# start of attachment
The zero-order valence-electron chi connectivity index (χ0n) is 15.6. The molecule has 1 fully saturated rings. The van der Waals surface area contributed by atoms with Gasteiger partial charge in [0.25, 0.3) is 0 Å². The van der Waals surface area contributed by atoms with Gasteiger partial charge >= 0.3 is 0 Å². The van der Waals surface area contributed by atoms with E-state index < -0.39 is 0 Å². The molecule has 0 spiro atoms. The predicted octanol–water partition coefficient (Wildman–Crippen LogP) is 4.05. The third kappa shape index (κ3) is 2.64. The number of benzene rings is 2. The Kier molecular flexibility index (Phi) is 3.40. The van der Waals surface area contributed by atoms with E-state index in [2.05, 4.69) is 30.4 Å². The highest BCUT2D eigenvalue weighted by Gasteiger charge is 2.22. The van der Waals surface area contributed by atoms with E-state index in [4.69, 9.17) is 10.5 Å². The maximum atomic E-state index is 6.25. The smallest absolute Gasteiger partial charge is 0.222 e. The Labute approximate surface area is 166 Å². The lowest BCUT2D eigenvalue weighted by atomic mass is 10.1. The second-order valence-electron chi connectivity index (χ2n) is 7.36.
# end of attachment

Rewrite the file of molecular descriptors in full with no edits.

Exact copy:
The zero-order valence-electron chi connectivity index (χ0n) is 15.6. The molecule has 1 fully saturated rings. The van der Waals surface area contributed by atoms with Gasteiger partial charge in [0.25, 0.3) is 0 Å². The van der Waals surface area contributed by atoms with Gasteiger partial charge >= 0.3 is 0 Å². The van der Waals surface area contributed by atoms with E-state index < -0.39 is 0 Å². The molecule has 0 spiro atoms. The predicted octanol–water partition coefficient (Wildman–Crippen LogP) is 4.05. The third kappa shape index (κ3) is 2.64. The number of benzene rings is 2. The Kier molecular flexibility index (Phi) is 3.40. The van der Waals surface area contributed by atoms with E-state index in [2.05, 4.69) is 30.4 Å². The highest BCUT2D eigenvalue weighted by Gasteiger charge is 2.22. The van der Waals surface area contributed by atoms with E-state index in [4.69, 9.17) is 10.5 Å². The maximum atomic E-state index is 6.25. The smallest absolute Gasteiger partial charge is 0.222 e. The Labute approximate surface area is 166 Å². The lowest BCUT2D eigenvalue weighted by atomic mass is 10.1. The second-order valence-electron chi connectivity index (χ2n) is 7.36.